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Psychology Techniques - Program Evaluation
 

Psychology Techniques - Program Evaluation

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Program evaluations are one of the psychological techniques and it can involve equally quantitative and qualitative methods of social research.

Program evaluations are one of the psychological techniques and it can involve equally quantitative and qualitative methods of social research.

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    Psychology Techniques - Program Evaluation Psychology Techniques - Program Evaluation Presentation Transcript

    • Psychology Techniques - Program Evaluation
      • Periodic outside evaluation of every academic department is now a necessity at many private colleges and most public colleges as well.
      • The assessment classically centers on the curriculum, equipment, and services, but may also include other department concerns.
      • The consultant, a former psychology department chair, conducts evaluations of psychology departments at private and public colleges and universities.
      • In addition, she is also an examiner for the International Baccalaureate, part of the American Psychological Association's Departmental Consulting Service, a skilled idealistic evaluator for New England Association of Schools and Colleges, and an American Psychological Association Site Visitor for official approval of doctoral programs.
      • Project evaluation is an efficient method for collecting, analyzing, and using information to answer questions about projects, policies and programs, mainly about their effectiveness and efficiency.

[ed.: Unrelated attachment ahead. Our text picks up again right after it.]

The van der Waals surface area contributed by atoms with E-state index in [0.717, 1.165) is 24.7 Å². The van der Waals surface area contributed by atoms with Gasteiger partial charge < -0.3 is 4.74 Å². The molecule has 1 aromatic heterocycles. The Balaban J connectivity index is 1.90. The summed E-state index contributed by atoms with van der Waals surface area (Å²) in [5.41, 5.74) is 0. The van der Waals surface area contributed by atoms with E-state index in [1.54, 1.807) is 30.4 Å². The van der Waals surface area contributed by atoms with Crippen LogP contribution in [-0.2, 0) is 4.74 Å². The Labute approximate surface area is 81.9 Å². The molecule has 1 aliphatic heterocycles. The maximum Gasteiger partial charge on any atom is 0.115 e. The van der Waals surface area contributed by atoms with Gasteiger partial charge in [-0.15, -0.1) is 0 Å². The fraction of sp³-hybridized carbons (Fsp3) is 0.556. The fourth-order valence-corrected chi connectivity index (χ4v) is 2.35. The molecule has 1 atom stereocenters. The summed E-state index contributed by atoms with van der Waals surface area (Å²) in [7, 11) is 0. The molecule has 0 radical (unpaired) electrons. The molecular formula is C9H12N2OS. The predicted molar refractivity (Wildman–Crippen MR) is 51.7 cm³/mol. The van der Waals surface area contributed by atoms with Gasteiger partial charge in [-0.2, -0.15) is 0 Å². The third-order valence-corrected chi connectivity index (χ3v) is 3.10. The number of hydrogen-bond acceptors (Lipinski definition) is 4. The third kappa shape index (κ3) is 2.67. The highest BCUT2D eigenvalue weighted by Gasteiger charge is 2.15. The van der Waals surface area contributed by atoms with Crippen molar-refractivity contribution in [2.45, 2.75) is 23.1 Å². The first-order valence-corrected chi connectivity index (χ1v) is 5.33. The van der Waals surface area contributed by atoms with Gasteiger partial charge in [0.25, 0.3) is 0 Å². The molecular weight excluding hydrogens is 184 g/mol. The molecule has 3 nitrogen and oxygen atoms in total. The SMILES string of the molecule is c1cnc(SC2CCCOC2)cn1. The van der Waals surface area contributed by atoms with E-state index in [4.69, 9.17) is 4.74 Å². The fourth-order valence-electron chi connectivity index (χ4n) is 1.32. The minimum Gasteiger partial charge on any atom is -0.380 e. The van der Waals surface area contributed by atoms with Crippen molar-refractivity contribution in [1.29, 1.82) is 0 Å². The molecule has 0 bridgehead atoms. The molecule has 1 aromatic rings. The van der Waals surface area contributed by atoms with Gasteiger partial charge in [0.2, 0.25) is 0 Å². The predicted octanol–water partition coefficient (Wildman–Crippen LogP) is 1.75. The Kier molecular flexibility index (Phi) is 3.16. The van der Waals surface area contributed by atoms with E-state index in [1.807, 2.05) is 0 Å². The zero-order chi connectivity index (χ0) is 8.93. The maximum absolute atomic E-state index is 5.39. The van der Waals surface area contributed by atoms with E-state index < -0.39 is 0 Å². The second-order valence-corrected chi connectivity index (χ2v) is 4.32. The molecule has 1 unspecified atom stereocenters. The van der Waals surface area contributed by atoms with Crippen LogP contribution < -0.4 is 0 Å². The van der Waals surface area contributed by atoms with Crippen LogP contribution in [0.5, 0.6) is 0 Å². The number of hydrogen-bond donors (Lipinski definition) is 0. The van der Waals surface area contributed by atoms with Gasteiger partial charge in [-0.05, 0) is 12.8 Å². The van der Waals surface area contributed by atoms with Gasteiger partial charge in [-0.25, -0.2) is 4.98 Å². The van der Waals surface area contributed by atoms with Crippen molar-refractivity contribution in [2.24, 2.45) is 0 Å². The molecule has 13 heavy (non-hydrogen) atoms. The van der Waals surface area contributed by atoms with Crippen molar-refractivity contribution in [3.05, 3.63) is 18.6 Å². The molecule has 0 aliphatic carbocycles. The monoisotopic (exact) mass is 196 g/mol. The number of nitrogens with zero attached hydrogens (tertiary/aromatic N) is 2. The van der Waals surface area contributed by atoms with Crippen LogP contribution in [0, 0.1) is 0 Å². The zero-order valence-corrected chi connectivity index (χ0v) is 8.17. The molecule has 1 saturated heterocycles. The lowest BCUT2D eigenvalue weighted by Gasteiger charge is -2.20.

• In both the public and private sectors, stakeholders will want to know if the programs they are funding, implementing, voting for, receiving or objecting to are actually having the future effect, and answering this question is the job of an evaluator.
      • Program evaluations are one of the psychological techniques and it can involve equally quantitative and qualitative methods of social research.
      • People who do program evaluation come from many dissimilar backgrounds, such as sociology, psychology, economics, and social work.
      • Some graduate schools also have detailed training programs for program evaluation.
      • Program evaluation may be conducted at several stages during a program's lifetime.
      • Each of these stages raises unrelated questions to be answered by the evaluator, and also different evaluation approaches are needed.
      • Rossi, Lipsey and Freeman suggest the following types of assessment, which may be suitable at different stages:
      • * Assessment of the program's cost and efficiency
      • * Assessment of the program's outcome or impact
      • * Assessment of how the program is being implemented
      • * Assessment of program design and logic/theory
      • * Assessment of the need for the program
      • Assessing needs:
      • A needs evaluation examines the population that the program intends to target, to see whether the need as conceptualised in the program actually exists in the population; whether it is, in fact, a problem; and if so, how it might best be dealt with.
      • This includes identifying and diagnosing the actual problem the program is trying to address, who or what is affected by the problem, how extensive the problem is, and what are the assessable effects that are caused by the problem.
      • Assessing program theory:
      • The program theory, also called a logic model or crash pathway, is an assumption, implicit in the way the program is designed, about how the program's actions are imaginary to achieve the outcomes it intends.
      • This 'logic model' is often not stated openly by people who run programs, it is simply assumed, and so an evaluator will need to draw out from the program staff how accurately the program is supposed to achieve its aims and assess whether this logic is reasonable.
      • Assessing efficiency:
      • Finally, cost-benefit or cost-effectiveness analysis assesses the efficiency of a program. Evaluators outline the benefits and cost of the program for comparison.
      • An efficient program has a lower cost-benefit ratio.